• With no screen built in, you’ll need to supply your own device to stream workouts or entertainment.
  • The resistance levels are not labeled.

The best compact portable exercise we’ve taken for a spin is the Yosuda Indoor Cycling Bike. At just 6.11 square feet, it can save you up to 2 square feet of floor space when compared to other portable exercise bikes we tested. It earned at least a 4 out of 5 in three categories — including footprint and portability — from our tester, a certified personal trainer and nutrition coach. 

Our tester riding the Yosuda Indoor Cycling Bike.
Our tester riding the Yosuda Indoor Cycling Bike.

Its design doesn’t lend itself to a huge HD touchscreen or hefty flywheel, but as far as compact exercise equipment goes, it’s a cost-effective bike that our tester thought would be a solid cardio machine for beginners. “For less than $300, it definitely is a good value. I wouldn’t say it’s a ‘forever bike,’ but even if you had to replace it in a couple years, I’d still recommend it,” they said, rating its value 3.5 out of 5.

[Related: The 9 Best Exercise Bikes For Heavy People]

As our tester pointed out, this bike may not be best suited for Tour de France-level action. After just a couple rides, they started to see some evidence of that. “It only took a few rides to see some cracks along the seat, which is not a performance thing, but speaks to the overall durability,” they explained.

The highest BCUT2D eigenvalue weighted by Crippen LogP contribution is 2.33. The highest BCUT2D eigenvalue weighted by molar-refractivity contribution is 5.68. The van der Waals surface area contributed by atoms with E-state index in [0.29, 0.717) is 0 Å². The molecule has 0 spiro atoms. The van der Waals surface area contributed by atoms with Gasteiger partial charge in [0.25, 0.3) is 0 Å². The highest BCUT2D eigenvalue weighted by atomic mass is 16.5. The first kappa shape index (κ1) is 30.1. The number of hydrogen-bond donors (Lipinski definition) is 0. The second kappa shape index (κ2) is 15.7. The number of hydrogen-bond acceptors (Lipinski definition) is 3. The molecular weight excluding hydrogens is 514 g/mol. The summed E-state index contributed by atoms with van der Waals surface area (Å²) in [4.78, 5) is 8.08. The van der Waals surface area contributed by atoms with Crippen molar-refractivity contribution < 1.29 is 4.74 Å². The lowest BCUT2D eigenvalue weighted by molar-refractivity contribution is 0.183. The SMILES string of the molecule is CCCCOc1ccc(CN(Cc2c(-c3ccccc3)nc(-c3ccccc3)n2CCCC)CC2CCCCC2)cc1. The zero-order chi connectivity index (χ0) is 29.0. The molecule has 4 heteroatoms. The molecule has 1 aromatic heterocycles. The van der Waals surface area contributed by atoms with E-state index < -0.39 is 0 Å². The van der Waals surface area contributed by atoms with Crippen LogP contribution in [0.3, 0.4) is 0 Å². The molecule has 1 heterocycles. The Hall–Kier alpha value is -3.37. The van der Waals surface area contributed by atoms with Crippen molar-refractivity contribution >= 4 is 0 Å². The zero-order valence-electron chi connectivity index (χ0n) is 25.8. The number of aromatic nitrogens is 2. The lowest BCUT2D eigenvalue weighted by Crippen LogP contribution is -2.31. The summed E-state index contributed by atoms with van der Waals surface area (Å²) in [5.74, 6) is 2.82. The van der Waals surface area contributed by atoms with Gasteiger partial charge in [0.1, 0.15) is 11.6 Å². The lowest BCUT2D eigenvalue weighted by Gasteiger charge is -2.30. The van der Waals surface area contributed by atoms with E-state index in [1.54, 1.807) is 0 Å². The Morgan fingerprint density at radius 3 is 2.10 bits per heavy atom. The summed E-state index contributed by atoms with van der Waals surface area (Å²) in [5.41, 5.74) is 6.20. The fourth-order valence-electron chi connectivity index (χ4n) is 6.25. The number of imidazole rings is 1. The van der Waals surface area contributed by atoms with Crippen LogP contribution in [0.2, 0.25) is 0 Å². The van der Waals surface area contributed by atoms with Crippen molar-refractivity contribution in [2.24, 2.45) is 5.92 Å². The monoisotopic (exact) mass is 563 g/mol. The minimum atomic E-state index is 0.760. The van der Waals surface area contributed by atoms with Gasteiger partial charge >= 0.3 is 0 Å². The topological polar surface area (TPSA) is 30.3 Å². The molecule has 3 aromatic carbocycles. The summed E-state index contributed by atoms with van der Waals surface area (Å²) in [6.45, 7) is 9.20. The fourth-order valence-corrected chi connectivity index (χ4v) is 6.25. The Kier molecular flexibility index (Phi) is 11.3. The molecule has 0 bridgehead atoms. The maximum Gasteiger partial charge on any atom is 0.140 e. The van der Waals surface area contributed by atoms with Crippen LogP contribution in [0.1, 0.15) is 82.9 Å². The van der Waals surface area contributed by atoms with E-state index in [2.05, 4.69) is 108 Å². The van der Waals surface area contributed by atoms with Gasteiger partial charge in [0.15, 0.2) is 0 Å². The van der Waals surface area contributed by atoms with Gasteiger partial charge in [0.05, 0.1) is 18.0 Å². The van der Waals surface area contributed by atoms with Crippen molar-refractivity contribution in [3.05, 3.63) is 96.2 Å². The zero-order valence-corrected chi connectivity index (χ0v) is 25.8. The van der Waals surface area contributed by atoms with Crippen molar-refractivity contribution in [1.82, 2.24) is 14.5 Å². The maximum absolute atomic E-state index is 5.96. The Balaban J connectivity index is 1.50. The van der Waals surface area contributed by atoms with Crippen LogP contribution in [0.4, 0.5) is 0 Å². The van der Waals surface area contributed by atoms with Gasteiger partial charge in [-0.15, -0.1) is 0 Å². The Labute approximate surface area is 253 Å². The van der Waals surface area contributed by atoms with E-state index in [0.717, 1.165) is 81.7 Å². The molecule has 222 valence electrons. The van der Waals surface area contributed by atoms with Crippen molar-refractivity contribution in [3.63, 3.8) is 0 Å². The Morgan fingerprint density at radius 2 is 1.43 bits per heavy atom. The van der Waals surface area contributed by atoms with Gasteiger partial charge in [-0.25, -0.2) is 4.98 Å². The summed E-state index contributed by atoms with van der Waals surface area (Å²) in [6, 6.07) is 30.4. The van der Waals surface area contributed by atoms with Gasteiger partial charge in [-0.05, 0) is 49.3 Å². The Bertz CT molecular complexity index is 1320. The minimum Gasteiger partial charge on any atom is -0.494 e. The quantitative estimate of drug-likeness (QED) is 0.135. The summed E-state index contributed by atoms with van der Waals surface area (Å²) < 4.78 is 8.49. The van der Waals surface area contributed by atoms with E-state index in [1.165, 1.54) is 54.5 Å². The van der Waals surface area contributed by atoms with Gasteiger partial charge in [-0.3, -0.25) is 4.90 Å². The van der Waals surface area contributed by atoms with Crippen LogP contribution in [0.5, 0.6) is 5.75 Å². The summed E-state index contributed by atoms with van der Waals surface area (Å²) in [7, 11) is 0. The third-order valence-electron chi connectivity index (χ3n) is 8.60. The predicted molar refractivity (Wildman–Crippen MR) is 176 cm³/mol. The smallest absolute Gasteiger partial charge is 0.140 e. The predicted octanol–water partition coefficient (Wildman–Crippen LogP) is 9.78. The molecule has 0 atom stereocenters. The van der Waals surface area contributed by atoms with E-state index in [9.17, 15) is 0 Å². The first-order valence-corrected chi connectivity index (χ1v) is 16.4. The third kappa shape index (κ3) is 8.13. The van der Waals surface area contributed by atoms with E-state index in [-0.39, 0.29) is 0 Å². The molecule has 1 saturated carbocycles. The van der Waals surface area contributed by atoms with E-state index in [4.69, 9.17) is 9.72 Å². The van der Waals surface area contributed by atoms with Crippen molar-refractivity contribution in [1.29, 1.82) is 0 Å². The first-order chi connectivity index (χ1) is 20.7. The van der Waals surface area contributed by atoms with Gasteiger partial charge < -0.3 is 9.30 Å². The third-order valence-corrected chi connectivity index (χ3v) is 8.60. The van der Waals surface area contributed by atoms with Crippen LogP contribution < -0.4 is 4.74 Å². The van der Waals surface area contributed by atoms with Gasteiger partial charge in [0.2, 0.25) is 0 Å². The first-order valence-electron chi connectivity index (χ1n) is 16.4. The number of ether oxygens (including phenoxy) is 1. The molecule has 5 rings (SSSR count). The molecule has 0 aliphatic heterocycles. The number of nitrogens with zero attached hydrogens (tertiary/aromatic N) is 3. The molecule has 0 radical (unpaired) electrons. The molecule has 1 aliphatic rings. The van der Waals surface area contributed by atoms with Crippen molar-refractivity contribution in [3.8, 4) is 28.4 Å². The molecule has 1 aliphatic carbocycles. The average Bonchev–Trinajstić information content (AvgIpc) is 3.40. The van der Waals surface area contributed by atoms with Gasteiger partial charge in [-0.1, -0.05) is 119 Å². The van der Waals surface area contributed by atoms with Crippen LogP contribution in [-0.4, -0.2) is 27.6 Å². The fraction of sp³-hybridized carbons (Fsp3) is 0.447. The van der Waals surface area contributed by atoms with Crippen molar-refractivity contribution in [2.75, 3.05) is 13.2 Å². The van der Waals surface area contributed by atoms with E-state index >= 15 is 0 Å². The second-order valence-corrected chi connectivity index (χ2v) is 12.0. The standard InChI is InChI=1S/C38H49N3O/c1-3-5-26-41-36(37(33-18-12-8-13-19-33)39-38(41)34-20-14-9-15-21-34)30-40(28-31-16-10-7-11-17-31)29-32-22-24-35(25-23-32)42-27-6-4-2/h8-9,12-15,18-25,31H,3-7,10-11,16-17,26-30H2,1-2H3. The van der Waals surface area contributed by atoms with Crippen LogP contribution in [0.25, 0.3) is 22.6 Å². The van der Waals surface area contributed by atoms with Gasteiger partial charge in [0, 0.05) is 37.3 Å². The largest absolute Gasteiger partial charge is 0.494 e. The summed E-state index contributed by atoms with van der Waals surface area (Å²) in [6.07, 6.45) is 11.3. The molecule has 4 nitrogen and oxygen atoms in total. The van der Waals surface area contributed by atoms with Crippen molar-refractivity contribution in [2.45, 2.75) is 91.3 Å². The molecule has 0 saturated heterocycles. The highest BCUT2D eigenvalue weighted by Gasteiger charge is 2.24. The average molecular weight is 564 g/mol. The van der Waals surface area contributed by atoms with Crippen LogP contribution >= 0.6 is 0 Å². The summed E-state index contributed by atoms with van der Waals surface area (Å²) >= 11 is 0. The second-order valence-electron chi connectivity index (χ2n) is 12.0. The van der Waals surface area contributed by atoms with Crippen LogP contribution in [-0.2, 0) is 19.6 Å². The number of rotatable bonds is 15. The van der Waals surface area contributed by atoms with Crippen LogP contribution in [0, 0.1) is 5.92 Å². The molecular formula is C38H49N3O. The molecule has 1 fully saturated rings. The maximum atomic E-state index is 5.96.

Its durability earned just a 2.5 out of 5, and they also noted the housing on the LCD display. “The display itself was fine — speed, time, distance — but the plastic that supports it looks like it could go at any moment.”

The LCD display on the Yosuda Indoor Cycling Bike.
The LCD display on the Yosuda Indoor Cycling Bike.

In the context of an average exercise bike — around $600 to $2,000 — the Yosuda Indoor Cycling Bike is a bargain at $279 on Amazon. For the price, we think apartment dwellers looking to do cardio workouts at home will find value in this model.

Best Portable Exercise Bike for Small Spaces: Sharper Image Space-Saving Stationary Bike

Sharper Image Space Saving Stationary Bike

Sharper Image Space Saving Stationary Bike

Sharper Image Space Saving Stationary Bike

This super compact exercise bike folds up into a tiny square that you can store away under desks, under beds, or in the closet. With wheels for easy transportation, and at under 50 lbs, you can move this bike wherever you want it to go.

Specs

  • Price: $349
  • Dimensions: 35″ H x 27.5″ L x 22” W
  • Weight: 45lbs
  • Resistance: 8 levels
  • Weight Capacity: 250lbs

Pros